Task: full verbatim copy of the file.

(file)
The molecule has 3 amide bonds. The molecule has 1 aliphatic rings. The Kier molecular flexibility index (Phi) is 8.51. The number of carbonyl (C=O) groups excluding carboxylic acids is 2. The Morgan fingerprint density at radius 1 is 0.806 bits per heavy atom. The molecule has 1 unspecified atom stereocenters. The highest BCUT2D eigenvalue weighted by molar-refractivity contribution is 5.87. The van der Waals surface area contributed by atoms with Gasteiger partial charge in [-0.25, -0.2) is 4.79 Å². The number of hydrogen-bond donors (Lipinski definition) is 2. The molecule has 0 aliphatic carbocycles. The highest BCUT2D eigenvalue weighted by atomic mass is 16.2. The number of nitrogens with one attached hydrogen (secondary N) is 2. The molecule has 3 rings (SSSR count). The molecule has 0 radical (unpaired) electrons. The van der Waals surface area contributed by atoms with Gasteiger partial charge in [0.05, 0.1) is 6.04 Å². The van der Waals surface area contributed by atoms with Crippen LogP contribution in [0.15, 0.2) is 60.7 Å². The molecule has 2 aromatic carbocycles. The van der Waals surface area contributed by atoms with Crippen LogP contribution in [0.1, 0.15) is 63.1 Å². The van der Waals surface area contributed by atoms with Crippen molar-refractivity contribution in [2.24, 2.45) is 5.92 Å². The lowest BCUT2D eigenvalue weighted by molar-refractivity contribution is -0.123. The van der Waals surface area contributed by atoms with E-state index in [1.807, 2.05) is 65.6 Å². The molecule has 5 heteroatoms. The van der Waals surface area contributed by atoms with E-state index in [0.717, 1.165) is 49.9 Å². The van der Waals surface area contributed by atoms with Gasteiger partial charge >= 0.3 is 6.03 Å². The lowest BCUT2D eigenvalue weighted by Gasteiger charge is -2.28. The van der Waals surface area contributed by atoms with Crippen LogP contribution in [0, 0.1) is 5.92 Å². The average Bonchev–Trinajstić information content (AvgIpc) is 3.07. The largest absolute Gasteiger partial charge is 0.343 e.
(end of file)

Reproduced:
The molecule has 3 amide bonds. The molecule has 1 aliphatic rings. The Kier molecular flexibility index (Phi) is 8.51. The number of carbonyl (C=O) groups excluding carboxylic acids is 2. The Morgan fingerprint density at radius 1 is 0.806 bits per heavy atom. The molecule has 1 unspecified atom stereocenters. The highest BCUT2D eigenvalue weighted by molar-refractivity contribution is 5.87. The van der Waals surface area contributed by atoms with Gasteiger partial charge in [-0.25, -0.2) is 4.79 Å². The number of hydrogen-bond donors (Lipinski definition) is 2. The molecule has 0 aliphatic carbocycles. The highest BCUT2D eigenvalue weighted by atomic mass is 16.2. The number of nitrogens with one attached hydrogen (secondary N) is 2. The molecule has 3 rings (SSSR count). The molecule has 0 radical (unpaired) electrons. The van der Waals surface area contributed by atoms with Gasteiger partial charge in [0.05, 0.1) is 6.04 Å². The van der Waals surface area contributed by atoms with Crippen LogP contribution in [0.15, 0.2) is 60.7 Å². The molecule has 2 aromatic carbocycles. The van der Waals surface area contributed by atoms with Crippen LogP contribution in [0.1, 0.15) is 63.1 Å². The van der Waals surface area contributed by atoms with Crippen molar-refractivity contribution in [2.24, 2.45) is 5.92 Å². The lowest BCUT2D eigenvalue weighted by molar-refractivity contribution is -0.123. The van der Waals surface area contributed by atoms with E-state index in [1.807, 2.05) is 65.6 Å². The molecule has 5 heteroatoms. The van der Waals surface area contributed by atoms with E-state index in [0.717, 1.165) is 49.9 Å². The van der Waals surface area contributed by atoms with Gasteiger partial charge >= 0.3 is 6.03 Å². The lowest BCUT2D eigenvalue weighted by Gasteiger charge is -2.28. The van der Waals surface area contributed by atoms with Crippen LogP contribution in [0, 0.1) is 5.92 Å². The average Bonchev–Trinajstić information content (AvgIpc) is 3.07. The largest absolute Gasteiger partial charge is 0.343 e.